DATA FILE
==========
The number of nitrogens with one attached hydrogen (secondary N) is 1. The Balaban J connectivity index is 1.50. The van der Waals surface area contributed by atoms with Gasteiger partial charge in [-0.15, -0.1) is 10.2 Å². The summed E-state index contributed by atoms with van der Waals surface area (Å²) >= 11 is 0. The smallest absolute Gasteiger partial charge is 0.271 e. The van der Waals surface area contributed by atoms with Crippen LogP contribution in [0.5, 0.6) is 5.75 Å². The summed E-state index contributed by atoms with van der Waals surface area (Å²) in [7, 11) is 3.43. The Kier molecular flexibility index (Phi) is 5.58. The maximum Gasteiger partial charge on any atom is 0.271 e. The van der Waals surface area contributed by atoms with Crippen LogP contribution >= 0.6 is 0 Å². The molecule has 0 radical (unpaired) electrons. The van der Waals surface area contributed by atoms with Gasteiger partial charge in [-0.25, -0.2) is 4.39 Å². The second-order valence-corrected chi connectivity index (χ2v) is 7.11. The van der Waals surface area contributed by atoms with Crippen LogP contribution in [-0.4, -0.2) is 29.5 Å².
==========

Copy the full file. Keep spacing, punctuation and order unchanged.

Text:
The number of nitrogens with one attached hydrogen (secondary N) is 1. The Balaban J connectivity index is 1.50. The van der Waals surface area contributed by atoms with Gasteiger partial charge in [-0.15, -0.1) is 10.2 Å². The summed E-state index contributed by atoms with van der Waals surface area (Å²) >= 11 is 0. The smallest absolute Gasteiger partial charge is 0.271 e. The van der Waals surface area contributed by atoms with Crippen LogP contribution in [0.5, 0.6) is 5.75 Å². The summed E-state index contributed by atoms with van der Waals surface area (Å²) in [7, 11) is 3.43. The Kier molecular flexibility index (Phi) is 5.58. The maximum Gasteiger partial charge on any atom is 0.271 e. The van der Waals surface area contributed by atoms with Crippen LogP contribution >= 0.6 is 0 Å². The molecule has 0 radical (unpaired) electrons. The van der Waals surface area contributed by atoms with Gasteiger partial charge in [-0.25, -0.2) is 4.39 Å². The second-order valence-corrected chi connectivity index (χ2v) is 7.11. The van der Waals surface area contributed by atoms with Crippen LogP contribution in [-0.4, -0.2) is 29.5 Å².